Genicular Nerve Injection

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Genicular Nerve Injection
Indication Knee Osteoarthritis
Syringe ?
Needle ?
Steroid 20mg triamcinolone optional
Local 6mL
Volume 6mL + steroid


A genicular nerve injection can be used to treat knee osteoarthritis pain with or without steroid. The addition of steroid provides a longer effect but this wanes between 4-8 weeks. With lidocaine alone the effect wanes by 2-4 weeks. However clinically significant relief is only maintained for two weeks. Clinical improvements in functional capacity persist for one week in both options. The use of corticosteroid to enhance a peripheral nerve block remains controversial. [1]


There are three main nerves that supply sensory input to the knee joint. The superior lateral, the superior medial, and the inferior medial genicular nerves.





Ultrasound Guided

  • Position: Supine with pillow under the knee.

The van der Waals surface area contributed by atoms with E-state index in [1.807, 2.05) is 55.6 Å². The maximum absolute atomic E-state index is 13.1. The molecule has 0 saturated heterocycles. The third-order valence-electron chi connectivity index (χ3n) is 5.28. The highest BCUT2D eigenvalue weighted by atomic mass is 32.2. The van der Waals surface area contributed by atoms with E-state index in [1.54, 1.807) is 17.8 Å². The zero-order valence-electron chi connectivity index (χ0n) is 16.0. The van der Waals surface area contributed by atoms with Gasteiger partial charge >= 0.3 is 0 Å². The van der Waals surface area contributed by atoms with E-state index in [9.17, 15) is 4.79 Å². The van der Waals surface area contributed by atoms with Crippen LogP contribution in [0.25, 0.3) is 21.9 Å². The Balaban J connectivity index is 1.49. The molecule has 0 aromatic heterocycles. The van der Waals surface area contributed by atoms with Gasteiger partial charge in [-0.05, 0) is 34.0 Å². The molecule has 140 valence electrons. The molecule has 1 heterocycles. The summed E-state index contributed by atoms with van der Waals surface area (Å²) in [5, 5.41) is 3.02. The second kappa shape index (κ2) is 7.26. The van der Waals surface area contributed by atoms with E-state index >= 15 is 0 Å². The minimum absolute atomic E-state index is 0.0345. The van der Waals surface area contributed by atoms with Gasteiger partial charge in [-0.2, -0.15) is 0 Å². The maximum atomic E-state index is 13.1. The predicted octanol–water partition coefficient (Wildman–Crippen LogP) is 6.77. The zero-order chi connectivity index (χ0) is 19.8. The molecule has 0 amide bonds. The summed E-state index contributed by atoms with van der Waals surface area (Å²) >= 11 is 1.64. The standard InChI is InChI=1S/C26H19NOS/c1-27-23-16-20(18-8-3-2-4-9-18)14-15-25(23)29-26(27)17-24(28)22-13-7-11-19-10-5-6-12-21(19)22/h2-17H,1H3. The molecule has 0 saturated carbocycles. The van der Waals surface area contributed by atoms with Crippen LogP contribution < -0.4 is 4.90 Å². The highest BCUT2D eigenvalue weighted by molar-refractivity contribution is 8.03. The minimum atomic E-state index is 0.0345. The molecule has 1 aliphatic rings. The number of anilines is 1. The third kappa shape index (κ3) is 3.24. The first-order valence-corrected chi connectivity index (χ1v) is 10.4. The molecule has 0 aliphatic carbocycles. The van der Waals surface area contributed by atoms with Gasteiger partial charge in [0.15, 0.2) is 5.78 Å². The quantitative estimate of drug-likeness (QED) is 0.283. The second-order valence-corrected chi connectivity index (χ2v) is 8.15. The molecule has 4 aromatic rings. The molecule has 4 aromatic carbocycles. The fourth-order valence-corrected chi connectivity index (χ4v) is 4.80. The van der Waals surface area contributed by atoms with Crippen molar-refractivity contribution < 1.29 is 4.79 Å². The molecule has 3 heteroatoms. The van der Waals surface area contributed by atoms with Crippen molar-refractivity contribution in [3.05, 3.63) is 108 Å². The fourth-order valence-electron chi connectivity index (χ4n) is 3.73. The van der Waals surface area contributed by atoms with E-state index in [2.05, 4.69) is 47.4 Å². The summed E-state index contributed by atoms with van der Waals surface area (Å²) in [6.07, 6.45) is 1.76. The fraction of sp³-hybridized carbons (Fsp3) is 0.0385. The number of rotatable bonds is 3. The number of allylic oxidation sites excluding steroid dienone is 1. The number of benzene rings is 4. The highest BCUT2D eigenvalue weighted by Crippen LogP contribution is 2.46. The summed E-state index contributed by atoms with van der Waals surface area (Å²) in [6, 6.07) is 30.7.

• The genicular nerves (superior lateral, superior medial, and inferior medial) run next to the genicular arteries next to the periosteum of the distal femoral condyle and medial tibial metaphysis.
  • The nerves may be unidentifiable which does not make the procedure contraindicated
  • confirm vessel location using colour doppler.
  • Deposit 2mL next to each genicular artery, for a total of 6mL, plus steroid if using.

Non-ultrasound Guided




See Also

External Links


  1. โ†‘ Kim DH, Choi SS, Yoon SH, et al. Ultrasound-Guided Genicular Nerve Block for Knee Osteoarthritis: A Double-Blind, Randomized Controlled Trial of Local Anesthetic Alone or in Combination with Corticosteroid. Pain Physician. 2018;21(1):41-52.

Literature Review